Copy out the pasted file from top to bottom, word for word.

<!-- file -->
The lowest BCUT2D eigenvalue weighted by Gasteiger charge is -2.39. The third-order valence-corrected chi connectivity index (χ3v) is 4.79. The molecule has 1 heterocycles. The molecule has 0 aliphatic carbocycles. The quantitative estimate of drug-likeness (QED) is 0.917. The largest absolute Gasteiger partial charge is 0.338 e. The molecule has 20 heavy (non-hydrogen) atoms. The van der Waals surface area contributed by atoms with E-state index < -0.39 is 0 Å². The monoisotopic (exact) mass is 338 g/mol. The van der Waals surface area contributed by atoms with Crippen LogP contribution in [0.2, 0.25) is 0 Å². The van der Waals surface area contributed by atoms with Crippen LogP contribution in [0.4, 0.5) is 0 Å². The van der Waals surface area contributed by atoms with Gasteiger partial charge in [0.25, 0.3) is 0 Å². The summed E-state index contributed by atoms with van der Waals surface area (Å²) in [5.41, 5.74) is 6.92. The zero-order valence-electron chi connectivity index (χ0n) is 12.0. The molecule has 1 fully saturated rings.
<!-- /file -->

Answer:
The lowest BCUT2D eigenvalue weighted by Gasteiger charge is -2.39. The third-order valence-corrected chi connectivity index (χ3v) is 4.79. The molecule has 1 heterocycles. The molecule has 0 aliphatic carbocycles. The quantitative estimate of drug-likeness (QED) is 0.917. The largest absolute Gasteiger partial charge is 0.338 e. The molecule has 20 heavy (non-hydrogen) atoms. The van der Waals surface area contributed by atoms with E-state index < -0.39 is 0 Å². The monoisotopic (exact) mass is 338 g/mol. The van der Waals surface area contributed by atoms with Crippen LogP contribution in [0.2, 0.25) is 0 Å². The van der Waals surface area contributed by atoms with Crippen LogP contribution in [0.4, 0.5) is 0 Å². The van der Waals surface area contributed by atoms with Gasteiger partial charge in [0.25, 0.3) is 0 Å². The summed E-state index contributed by atoms with van der Waals surface area (Å²) in [5.41, 5.74) is 6.92. The zero-order valence-electron chi connectivity index (χ0n) is 12.0. The molecule has 1 fully saturated rings.